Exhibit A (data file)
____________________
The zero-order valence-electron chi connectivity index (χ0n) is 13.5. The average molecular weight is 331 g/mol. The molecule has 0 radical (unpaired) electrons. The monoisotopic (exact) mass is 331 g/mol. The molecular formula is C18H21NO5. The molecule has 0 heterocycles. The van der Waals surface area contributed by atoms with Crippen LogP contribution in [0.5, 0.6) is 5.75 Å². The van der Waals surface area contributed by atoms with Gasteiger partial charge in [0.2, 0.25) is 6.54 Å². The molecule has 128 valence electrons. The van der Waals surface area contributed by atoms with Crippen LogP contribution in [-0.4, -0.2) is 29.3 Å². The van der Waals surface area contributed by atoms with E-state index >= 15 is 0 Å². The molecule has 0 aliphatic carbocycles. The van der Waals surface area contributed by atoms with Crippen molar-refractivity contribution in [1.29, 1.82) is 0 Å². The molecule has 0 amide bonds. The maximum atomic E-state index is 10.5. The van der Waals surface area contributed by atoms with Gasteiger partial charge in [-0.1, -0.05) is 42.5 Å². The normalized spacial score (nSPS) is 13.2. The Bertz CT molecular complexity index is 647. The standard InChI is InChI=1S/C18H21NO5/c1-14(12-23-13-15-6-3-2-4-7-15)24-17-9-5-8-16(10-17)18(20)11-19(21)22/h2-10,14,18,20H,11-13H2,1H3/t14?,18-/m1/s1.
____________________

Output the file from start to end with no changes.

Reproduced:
The zero-order valence-electron chi connectivity index (χ0n) is 13.5. The average molecular weight is 331 g/mol. The molecule has 0 radical (unpaired) electrons. The monoisotopic (exact) mass is 331 g/mol. The molecular formula is C18H21NO5. The molecule has 0 heterocycles. The van der Waals surface area contributed by atoms with Crippen LogP contribution in [0.5, 0.6) is 5.75 Å². The van der Waals surface area contributed by atoms with Gasteiger partial charge in [0.2, 0.25) is 6.54 Å². The molecule has 128 valence electrons. The van der Waals surface area contributed by atoms with Crippen LogP contribution in [-0.4, -0.2) is 29.3 Å². The van der Waals surface area contributed by atoms with E-state index >= 15 is 0 Å². The molecule has 0 aliphatic carbocycles. The van der Waals surface area contributed by atoms with Crippen molar-refractivity contribution in [1.29, 1.82) is 0 Å². The molecule has 0 amide bonds. The maximum atomic E-state index is 10.5. The van der Waals surface area contributed by atoms with Gasteiger partial charge in [-0.1, -0.05) is 42.5 Å². The normalized spacial score (nSPS) is 13.2. The Bertz CT molecular complexity index is 647. The standard InChI is InChI=1S/C18H21NO5/c1-14(12-23-13-15-6-3-2-4-7-15)24-17-9-5-8-16(10-17)18(20)11-19(21)22/h2-10,14,18,20H,11-13H2,1H3/t14?,18-/m1/s1.